Interesting article! Less than an hour ago I gave first aid to a lady knocked down by a driver turning into a junction after being 'flashed' by the driver with right of way. It does make me think how easily many people forget to look after being flashed to pull out or turn in somewhere.
James, Publisher FirstCar magazine

Agree (19) | Disagree (0)
+19

Can't really see any benefit in researching one contributory factor in isolation - that's assuming such instances had been correctly assessed by the Police in the first place. Anyway, is it not fairly obvious that if a driver/rider collides with another road user, that one may have not seen the other in time (if at all) or, even having 'seen' the other, simply misjudged distance/speed/position etc. anyway? In other words carelessness or recklessness as usual, so perhaps a holistic approach to dealing with this behaviour may be better, rather than focussing on just one aspect.
Hugh Jones, Cheshire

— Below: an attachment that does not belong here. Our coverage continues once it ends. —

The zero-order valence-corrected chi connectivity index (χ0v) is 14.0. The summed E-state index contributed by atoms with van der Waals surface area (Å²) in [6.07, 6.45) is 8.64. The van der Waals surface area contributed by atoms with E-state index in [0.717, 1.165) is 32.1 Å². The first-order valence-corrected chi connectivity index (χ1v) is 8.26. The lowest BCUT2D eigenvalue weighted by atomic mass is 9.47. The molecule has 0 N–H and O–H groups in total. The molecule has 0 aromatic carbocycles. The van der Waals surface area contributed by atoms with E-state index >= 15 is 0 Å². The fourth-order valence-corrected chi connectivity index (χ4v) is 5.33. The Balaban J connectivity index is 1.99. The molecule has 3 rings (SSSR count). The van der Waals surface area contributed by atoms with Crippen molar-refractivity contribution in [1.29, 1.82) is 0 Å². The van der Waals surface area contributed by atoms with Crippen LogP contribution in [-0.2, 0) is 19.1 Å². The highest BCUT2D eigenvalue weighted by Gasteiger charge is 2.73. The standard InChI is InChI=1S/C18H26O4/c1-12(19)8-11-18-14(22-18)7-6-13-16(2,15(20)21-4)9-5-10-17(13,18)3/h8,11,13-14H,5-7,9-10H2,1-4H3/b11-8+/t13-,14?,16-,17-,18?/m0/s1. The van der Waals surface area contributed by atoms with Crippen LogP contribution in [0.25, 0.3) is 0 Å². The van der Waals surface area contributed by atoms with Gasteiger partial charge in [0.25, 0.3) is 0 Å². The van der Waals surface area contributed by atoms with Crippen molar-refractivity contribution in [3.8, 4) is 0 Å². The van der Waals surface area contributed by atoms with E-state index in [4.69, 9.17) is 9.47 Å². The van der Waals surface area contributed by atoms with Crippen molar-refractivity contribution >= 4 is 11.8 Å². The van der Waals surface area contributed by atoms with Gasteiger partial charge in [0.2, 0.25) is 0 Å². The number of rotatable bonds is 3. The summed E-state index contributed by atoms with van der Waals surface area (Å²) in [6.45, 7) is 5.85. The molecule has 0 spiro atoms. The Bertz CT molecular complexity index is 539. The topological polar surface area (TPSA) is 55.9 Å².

Agree (2) | Disagree (13)
-11

John has hit the nail on the head. The satisficing label and its tick box is part and parcel of the Stats 19 form so the poor Copper filling it out has no alternative but to use it.

We have known for decades that there are significant limitations to the human visual system that allows for these sort of events to happen, but nobody seems to be the least bit interested in finding ways in which these errors could be trapped or strategies worked out to minimise the consequences of the error.

Reports like this one are a good place to start our investigations, not as a place at which to end them.
Duncan MacKillop, Stratford on Avon

Agree (12) | Disagree (6)
+6

CF405 would also include 'Inattentional Blindness', which is a real problem for cyclists as they are often a victim of this psychological phenomenon.

Differentiating between collisions where someone didn't look properly and where the did look but didn't see (possibly due to inattentional blindness) is very difficult as they aren't separated out any more.

Before 2005 there were two Contributory Factor (CF) codes 14 - 'Failed to look' and 15 'Looked but did not see'.